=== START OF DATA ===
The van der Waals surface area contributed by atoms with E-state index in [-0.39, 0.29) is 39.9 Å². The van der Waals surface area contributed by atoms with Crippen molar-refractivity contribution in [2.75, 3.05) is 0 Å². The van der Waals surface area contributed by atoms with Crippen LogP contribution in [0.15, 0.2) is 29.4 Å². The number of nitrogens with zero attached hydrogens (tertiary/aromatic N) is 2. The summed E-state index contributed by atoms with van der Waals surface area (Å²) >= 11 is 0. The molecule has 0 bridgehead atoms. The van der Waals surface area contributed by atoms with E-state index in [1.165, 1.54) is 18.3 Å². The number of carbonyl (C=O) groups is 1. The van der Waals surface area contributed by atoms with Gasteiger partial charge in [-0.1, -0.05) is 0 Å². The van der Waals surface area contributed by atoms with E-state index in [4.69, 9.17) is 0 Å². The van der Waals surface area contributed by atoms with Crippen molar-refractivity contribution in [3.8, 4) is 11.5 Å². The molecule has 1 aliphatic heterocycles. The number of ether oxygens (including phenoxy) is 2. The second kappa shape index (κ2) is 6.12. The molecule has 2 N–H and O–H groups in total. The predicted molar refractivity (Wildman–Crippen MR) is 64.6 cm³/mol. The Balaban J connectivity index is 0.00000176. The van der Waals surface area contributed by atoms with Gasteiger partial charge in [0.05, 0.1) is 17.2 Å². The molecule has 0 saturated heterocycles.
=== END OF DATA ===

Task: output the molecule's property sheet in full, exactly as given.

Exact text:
The van der Waals surface area contributed by atoms with E-state index in [-0.39, 0.29) is 39.9 Å². The van der Waals surface area contributed by atoms with Crippen molar-refractivity contribution in [2.75, 3.05) is 0 Å². The van der Waals surface area contributed by atoms with Crippen LogP contribution in [0.15, 0.2) is 29.4 Å². The number of nitrogens with zero attached hydrogens (tertiary/aromatic N) is 2. The summed E-state index contributed by atoms with van der Waals surface area (Å²) >= 11 is 0. The molecule has 0 bridgehead atoms. The van der Waals surface area contributed by atoms with E-state index in [1.165, 1.54) is 18.3 Å². The number of carbonyl (C=O) groups is 1. The van der Waals surface area contributed by atoms with Gasteiger partial charge in [-0.1, -0.05) is 0 Å². The van der Waals surface area contributed by atoms with E-state index in [4.69, 9.17) is 0 Å². The van der Waals surface area contributed by atoms with Crippen molar-refractivity contribution in [3.8, 4) is 11.5 Å². The molecule has 1 aliphatic heterocycles. The number of ether oxygens (including phenoxy) is 2. The second kappa shape index (κ2) is 6.12. The molecule has 2 N–H and O–H groups in total. The predicted molar refractivity (Wildman–Crippen MR) is 64.6 cm³/mol. The Balaban J connectivity index is 0.00000176. The van der Waals surface area contributed by atoms with Gasteiger partial charge in [0.05, 0.1) is 17.2 Å². The molecule has 0 saturated heterocycles.